At a training session last week, some sports editors were talking about things they always change.
“If someone says that a run proved to be the winning run, I change it,” one said. “It wasn’t proved to be anything. It was the winning run.”
The same editor said, “And if someone writes that a team was within one and a half games of the lead, to me that means they were only a game away, because within means less than a game and a half.”
That editor is on cliché patrol, seeking phrases that writers produce without thinking, and that can make writing sound dreadful. (Of course, this assumes any editor has the time to do that hunting down. One section of the training discussed what to let go, and those kinds of changes might fall to the side in a tight deadline situation.)
As we wrote in March, the Associated Press added a stylebook entry urging a move away from “hackneyed words and phrases, redundancies and exaggerations.” It specifically says: “Home runs are homers, not ‘dingers,’ ‘jacks’ or ‘bombs.’ ”
How’s that working out?
In ballpark figures, a Nexis search uncovers more than 600 “dingers” in newspaper copy in reference to home runs since the change was made in February, with the Lewiston Morning Tribune in Idaho taking the lead in hits. Only about 60 “jacks” appeared in the same time, but they tended to travel in pairs or triplets in the same story. Fewer “bombs” went off, but there were real “bombs” out there, so maybe some sensitivity was coming into play. Baseball season hadn’t started when the change was made, and the season ain’t over ’til it’s over. Plenty of time for more “dingers,” “round-trippers,” or “goners” to get hit out of the park.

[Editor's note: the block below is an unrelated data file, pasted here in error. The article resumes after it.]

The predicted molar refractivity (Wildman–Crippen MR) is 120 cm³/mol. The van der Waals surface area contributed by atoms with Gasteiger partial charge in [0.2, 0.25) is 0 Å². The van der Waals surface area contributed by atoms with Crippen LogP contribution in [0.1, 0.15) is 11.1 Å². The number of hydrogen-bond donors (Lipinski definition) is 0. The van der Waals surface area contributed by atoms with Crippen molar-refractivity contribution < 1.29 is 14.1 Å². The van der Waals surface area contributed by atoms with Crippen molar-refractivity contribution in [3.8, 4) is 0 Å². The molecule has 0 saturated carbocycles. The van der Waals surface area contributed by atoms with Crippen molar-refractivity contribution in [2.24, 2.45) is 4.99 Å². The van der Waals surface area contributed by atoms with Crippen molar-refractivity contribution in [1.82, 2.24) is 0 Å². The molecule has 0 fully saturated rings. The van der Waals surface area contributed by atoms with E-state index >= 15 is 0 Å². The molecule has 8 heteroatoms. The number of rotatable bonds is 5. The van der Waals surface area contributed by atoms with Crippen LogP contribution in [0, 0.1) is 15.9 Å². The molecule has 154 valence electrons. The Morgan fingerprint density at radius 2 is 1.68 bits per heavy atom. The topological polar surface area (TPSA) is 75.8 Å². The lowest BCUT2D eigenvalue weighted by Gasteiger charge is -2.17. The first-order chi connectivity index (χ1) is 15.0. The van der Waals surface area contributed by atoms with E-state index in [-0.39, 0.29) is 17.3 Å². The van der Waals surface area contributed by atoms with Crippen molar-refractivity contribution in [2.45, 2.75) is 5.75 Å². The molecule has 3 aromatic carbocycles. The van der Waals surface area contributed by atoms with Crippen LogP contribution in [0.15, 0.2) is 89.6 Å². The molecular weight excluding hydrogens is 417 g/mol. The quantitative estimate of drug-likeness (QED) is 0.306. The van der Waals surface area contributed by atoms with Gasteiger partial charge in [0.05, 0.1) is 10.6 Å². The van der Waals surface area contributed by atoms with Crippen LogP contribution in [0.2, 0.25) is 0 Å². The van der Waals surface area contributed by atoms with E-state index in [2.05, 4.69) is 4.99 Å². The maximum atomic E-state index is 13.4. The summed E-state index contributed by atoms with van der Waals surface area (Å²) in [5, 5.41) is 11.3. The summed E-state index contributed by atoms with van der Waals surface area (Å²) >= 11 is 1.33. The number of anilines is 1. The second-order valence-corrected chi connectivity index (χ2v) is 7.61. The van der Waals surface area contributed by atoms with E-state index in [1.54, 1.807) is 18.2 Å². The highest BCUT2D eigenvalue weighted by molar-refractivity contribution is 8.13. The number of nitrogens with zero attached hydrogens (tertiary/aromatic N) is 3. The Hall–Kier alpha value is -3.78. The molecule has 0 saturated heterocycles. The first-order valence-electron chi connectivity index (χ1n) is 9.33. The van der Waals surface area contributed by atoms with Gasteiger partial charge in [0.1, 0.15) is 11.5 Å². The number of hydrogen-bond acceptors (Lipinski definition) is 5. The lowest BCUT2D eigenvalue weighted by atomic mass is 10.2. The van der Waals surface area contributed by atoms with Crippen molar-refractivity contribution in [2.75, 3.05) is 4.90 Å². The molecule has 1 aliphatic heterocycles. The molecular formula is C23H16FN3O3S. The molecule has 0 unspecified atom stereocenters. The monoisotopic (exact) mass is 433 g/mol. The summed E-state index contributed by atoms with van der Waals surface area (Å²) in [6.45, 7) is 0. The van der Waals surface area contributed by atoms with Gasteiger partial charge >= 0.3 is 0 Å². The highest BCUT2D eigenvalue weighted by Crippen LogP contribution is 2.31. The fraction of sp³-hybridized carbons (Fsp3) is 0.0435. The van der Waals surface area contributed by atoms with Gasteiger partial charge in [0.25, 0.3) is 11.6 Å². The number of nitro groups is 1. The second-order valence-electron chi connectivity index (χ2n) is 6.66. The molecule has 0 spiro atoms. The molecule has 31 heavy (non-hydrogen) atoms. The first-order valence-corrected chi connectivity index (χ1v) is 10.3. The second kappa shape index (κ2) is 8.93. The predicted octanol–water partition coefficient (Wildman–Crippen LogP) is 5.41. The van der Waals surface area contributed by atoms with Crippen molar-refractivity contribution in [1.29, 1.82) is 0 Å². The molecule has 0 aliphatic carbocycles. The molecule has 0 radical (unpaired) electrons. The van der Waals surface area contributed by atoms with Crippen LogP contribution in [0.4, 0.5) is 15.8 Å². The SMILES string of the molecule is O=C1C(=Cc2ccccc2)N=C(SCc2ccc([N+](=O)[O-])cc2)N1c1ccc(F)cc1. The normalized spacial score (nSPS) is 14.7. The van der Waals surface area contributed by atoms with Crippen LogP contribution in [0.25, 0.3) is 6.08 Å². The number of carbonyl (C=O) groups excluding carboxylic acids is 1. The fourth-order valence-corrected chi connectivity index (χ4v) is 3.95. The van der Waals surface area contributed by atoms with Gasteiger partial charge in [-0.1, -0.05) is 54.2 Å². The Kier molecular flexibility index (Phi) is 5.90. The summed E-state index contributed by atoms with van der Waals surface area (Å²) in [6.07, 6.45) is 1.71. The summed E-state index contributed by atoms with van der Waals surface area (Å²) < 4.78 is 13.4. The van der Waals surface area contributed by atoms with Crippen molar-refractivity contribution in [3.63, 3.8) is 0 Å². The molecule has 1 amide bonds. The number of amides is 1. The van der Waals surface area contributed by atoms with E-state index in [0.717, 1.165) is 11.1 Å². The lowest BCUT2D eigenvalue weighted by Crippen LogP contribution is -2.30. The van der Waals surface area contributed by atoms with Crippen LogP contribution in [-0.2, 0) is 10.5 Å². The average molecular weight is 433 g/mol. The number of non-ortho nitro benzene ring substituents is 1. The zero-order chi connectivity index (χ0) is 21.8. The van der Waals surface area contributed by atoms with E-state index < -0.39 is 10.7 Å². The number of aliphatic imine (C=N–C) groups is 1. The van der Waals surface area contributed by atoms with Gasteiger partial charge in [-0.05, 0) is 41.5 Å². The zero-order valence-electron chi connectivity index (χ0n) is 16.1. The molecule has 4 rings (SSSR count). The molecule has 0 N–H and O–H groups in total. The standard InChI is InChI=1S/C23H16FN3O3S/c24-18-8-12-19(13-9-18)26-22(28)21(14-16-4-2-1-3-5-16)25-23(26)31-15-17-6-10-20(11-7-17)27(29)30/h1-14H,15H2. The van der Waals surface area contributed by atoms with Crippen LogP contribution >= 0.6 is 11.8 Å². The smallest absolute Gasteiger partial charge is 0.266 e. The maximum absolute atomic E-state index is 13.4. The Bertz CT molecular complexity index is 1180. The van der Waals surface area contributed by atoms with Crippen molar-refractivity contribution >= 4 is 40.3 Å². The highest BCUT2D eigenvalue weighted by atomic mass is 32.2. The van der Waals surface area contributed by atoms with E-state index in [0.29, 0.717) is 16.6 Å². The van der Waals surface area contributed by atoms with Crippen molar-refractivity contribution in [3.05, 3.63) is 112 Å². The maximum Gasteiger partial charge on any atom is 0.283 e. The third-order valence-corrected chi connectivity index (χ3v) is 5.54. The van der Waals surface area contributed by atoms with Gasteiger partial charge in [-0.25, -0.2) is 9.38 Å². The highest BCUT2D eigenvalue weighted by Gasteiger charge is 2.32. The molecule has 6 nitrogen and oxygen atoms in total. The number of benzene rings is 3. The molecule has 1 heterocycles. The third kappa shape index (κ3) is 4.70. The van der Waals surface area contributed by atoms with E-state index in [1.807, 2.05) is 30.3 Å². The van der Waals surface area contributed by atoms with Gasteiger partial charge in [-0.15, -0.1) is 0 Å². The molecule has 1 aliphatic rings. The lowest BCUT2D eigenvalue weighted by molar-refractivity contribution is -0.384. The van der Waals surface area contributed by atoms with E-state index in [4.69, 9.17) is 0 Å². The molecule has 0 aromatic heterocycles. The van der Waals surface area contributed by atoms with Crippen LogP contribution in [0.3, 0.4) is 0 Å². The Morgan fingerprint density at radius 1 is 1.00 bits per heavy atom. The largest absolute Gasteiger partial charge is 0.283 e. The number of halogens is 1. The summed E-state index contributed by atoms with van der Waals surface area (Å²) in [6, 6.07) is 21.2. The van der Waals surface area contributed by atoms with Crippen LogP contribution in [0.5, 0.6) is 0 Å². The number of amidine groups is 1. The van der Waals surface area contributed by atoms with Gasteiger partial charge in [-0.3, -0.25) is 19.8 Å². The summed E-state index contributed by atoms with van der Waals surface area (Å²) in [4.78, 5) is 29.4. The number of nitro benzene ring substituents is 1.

Someone even collected synonyms for “home run.”
There’s nothing innately wrong with using clichés, unless they mislead, but as we’ve noted, clichés are less creative than coming up with a unique description for that event. And not everyone agrees that some of these alternative words for “home runs” are evil: As columnist Dick Hilker wrote in The Denver Post, “If all home runs are merely ‘home runs,’ how would readers learn that some are ‘moon shots,’ or ‘tape-measure jobs?’ ”
After all, he said, hackneyed phrases “are part of our nation’s heritage. If baseball writers and broadcasters quit using them, they could eventually fall from public use altogether.”
Some of you may detect a bit of tongue in a cheek.
But not here:
Homer, blast, bomb, moonshot, touch ’em all, deep fly, dialing long distance, whatever you want to call it, Samford does it the best in the country.
There, the clichés are used for a purpose: to emphasize Samford’s hitting power.
That usage is more of a home run than just using them without thinking.
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